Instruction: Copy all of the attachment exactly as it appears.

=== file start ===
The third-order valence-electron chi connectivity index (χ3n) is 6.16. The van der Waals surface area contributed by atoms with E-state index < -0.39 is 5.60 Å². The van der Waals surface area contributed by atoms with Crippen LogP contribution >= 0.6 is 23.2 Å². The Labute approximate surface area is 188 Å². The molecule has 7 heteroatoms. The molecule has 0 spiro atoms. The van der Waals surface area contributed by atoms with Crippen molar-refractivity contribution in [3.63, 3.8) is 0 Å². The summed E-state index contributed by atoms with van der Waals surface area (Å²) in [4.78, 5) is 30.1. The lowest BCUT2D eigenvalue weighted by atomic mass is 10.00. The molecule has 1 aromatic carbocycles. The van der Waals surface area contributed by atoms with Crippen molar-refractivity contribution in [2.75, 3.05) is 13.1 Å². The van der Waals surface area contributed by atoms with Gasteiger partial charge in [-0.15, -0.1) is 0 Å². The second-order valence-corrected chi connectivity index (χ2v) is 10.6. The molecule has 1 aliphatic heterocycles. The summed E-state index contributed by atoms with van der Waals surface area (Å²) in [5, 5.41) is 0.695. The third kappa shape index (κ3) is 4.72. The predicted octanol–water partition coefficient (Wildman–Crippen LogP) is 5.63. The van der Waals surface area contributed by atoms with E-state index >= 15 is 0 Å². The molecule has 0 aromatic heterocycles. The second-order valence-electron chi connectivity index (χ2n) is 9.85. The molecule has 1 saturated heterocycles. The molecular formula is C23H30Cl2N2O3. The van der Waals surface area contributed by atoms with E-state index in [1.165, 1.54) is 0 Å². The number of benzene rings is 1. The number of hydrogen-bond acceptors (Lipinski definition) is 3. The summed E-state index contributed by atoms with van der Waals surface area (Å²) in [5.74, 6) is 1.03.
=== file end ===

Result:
The third-order valence-electron chi connectivity index (χ3n) is 6.16. The van der Waals surface area contributed by atoms with E-state index < -0.39 is 5.60 Å². The van der Waals surface area contributed by atoms with Crippen LogP contribution >= 0.6 is 23.2 Å². The Labute approximate surface area is 188 Å². The molecule has 7 heteroatoms. The molecule has 0 spiro atoms. The van der Waals surface area contributed by atoms with Crippen molar-refractivity contribution in [3.63, 3.8) is 0 Å². The summed E-state index contributed by atoms with van der Waals surface area (Å²) in [4.78, 5) is 30.1. The lowest BCUT2D eigenvalue weighted by atomic mass is 10.00. The molecule has 1 aromatic carbocycles. The van der Waals surface area contributed by atoms with Crippen molar-refractivity contribution in [2.75, 3.05) is 13.1 Å². The van der Waals surface area contributed by atoms with Gasteiger partial charge in [-0.15, -0.1) is 0 Å². The second-order valence-corrected chi connectivity index (χ2v) is 10.6. The molecule has 1 aliphatic heterocycles. The summed E-state index contributed by atoms with van der Waals surface area (Å²) in [5, 5.41) is 0.695. The third kappa shape index (κ3) is 4.72. The predicted octanol–water partition coefficient (Wildman–Crippen LogP) is 5.63. The van der Waals surface area contributed by atoms with E-state index >= 15 is 0 Å². The molecule has 0 aromatic heterocycles. The second-order valence-electron chi connectivity index (χ2n) is 9.85. The molecule has 1 saturated heterocycles. The molecular formula is C23H30Cl2N2O3. The van der Waals surface area contributed by atoms with E-state index in [1.165, 1.54) is 0 Å². The number of benzene rings is 1. The number of hydrogen-bond acceptors (Lipinski definition) is 3. The summed E-state index contributed by atoms with van der Waals surface area (Å²) in [5.74, 6) is 1.03.